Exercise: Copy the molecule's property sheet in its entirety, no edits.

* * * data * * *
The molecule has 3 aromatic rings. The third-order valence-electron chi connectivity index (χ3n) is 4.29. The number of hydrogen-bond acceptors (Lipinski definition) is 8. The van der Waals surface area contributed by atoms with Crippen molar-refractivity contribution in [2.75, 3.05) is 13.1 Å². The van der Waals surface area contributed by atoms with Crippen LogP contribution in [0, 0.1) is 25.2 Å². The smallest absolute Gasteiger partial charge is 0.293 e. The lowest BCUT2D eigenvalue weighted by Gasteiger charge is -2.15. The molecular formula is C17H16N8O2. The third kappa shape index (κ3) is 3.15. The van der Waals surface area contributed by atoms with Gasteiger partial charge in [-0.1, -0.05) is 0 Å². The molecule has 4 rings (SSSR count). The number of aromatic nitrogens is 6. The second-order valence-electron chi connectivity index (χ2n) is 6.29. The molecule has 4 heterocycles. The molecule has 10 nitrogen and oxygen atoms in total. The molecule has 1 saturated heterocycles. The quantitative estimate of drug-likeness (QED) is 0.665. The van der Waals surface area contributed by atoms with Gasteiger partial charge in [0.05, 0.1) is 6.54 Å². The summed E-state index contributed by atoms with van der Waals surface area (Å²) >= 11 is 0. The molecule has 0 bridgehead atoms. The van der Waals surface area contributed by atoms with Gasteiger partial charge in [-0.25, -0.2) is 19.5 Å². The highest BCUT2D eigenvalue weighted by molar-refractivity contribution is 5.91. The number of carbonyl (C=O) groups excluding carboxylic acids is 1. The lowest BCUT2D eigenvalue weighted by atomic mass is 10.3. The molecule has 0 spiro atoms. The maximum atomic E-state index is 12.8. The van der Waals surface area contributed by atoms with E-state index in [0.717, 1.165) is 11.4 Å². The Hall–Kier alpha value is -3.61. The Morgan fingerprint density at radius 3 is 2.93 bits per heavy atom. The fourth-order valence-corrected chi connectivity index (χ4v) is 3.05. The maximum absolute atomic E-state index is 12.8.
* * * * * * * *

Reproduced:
The molecule has 3 aromatic rings. The third-order valence-electron chi connectivity index (χ3n) is 4.29. The number of hydrogen-bond acceptors (Lipinski definition) is 8. The van der Waals surface area contributed by atoms with Crippen molar-refractivity contribution in [2.75, 3.05) is 13.1 Å². The van der Waals surface area contributed by atoms with Crippen LogP contribution in [0, 0.1) is 25.2 Å². The smallest absolute Gasteiger partial charge is 0.293 e. The lowest BCUT2D eigenvalue weighted by Gasteiger charge is -2.15. The molecular formula is C17H16N8O2. The third kappa shape index (κ3) is 3.15. The van der Waals surface area contributed by atoms with Gasteiger partial charge in [-0.1, -0.05) is 0 Å². The molecule has 4 rings (SSSR count). The number of aromatic nitrogens is 6. The second-order valence-electron chi connectivity index (χ2n) is 6.29. The molecule has 4 heterocycles. The molecule has 10 nitrogen and oxygen atoms in total. The molecule has 1 saturated heterocycles. The quantitative estimate of drug-likeness (QED) is 0.665. The van der Waals surface area contributed by atoms with Gasteiger partial charge in [0.05, 0.1) is 6.54 Å². The summed E-state index contributed by atoms with van der Waals surface area (Å²) >= 11 is 0. The molecule has 0 bridgehead atoms. The van der Waals surface area contributed by atoms with Gasteiger partial charge in [-0.25, -0.2) is 19.5 Å². The highest BCUT2D eigenvalue weighted by molar-refractivity contribution is 5.91. The number of carbonyl (C=O) groups excluding carboxylic acids is 1. The lowest BCUT2D eigenvalue weighted by atomic mass is 10.3. The molecule has 0 spiro atoms. The maximum atomic E-state index is 12.8. The van der Waals surface area contributed by atoms with E-state index in [0.717, 1.165) is 11.4 Å². The Hall–Kier alpha value is -3.61. The Morgan fingerprint density at radius 3 is 2.93 bits per heavy atom. The fourth-order valence-corrected chi connectivity index (χ4v) is 3.05. The maximum absolute atomic E-state index is 12.8.